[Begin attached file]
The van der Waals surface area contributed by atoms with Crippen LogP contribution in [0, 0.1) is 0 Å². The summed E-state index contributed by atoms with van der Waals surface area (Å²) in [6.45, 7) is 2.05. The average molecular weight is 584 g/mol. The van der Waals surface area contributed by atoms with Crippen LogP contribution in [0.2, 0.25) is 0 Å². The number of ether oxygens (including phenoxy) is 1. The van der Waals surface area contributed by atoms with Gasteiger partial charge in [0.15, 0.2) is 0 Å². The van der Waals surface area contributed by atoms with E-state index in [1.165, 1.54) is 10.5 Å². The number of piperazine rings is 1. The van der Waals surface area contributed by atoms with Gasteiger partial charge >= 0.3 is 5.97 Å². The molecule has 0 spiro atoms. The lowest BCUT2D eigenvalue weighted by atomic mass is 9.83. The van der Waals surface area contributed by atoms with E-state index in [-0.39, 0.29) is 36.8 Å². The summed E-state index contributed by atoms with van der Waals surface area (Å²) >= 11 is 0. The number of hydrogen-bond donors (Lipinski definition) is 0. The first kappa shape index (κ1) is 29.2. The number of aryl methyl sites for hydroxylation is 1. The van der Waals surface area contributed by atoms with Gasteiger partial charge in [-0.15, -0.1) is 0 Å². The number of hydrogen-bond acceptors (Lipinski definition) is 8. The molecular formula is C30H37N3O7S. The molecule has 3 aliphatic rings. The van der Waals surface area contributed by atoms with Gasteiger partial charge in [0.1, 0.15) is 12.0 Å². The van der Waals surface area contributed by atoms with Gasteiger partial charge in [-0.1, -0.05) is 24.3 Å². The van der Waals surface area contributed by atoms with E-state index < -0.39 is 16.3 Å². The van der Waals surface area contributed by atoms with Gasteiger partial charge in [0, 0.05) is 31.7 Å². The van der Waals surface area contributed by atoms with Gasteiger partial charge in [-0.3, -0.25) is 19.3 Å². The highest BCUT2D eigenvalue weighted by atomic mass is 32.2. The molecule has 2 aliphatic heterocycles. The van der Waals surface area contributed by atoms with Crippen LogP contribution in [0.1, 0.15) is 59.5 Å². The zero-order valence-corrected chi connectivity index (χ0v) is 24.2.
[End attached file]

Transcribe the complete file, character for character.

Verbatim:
The van der Waals surface area contributed by atoms with Crippen LogP contribution in [0, 0.1) is 0 Å². The summed E-state index contributed by atoms with van der Waals surface area (Å²) in [6.45, 7) is 2.05. The average molecular weight is 584 g/mol. The van der Waals surface area contributed by atoms with Crippen LogP contribution in [0.2, 0.25) is 0 Å². The number of ether oxygens (including phenoxy) is 1. The van der Waals surface area contributed by atoms with Gasteiger partial charge in [0.15, 0.2) is 0 Å². The van der Waals surface area contributed by atoms with E-state index in [1.165, 1.54) is 10.5 Å². The number of piperazine rings is 1. The van der Waals surface area contributed by atoms with Gasteiger partial charge >= 0.3 is 5.97 Å². The molecule has 0 spiro atoms. The lowest BCUT2D eigenvalue weighted by atomic mass is 9.83. The van der Waals surface area contributed by atoms with E-state index in [-0.39, 0.29) is 36.8 Å². The summed E-state index contributed by atoms with van der Waals surface area (Å²) >= 11 is 0. The number of hydrogen-bond donors (Lipinski definition) is 0. The first kappa shape index (κ1) is 29.2. The number of aryl methyl sites for hydroxylation is 1. The van der Waals surface area contributed by atoms with Gasteiger partial charge in [-0.15, -0.1) is 0 Å². The number of hydrogen-bond acceptors (Lipinski definition) is 8. The molecular formula is C30H37N3O7S. The molecule has 3 aliphatic rings. The van der Waals surface area contributed by atoms with Gasteiger partial charge in [0.1, 0.15) is 12.0 Å². The van der Waals surface area contributed by atoms with Gasteiger partial charge in [-0.1, -0.05) is 24.3 Å². The van der Waals surface area contributed by atoms with E-state index < -0.39 is 16.3 Å². The van der Waals surface area contributed by atoms with Gasteiger partial charge in [0, 0.05) is 31.7 Å². The van der Waals surface area contributed by atoms with Gasteiger partial charge in [-0.3, -0.25) is 19.3 Å². The highest BCUT2D eigenvalue weighted by atomic mass is 32.2. The molecule has 2 aliphatic heterocycles. The van der Waals surface area contributed by atoms with Crippen LogP contribution in [0.1, 0.15) is 59.5 Å². The zero-order valence-corrected chi connectivity index (χ0v) is 24.2.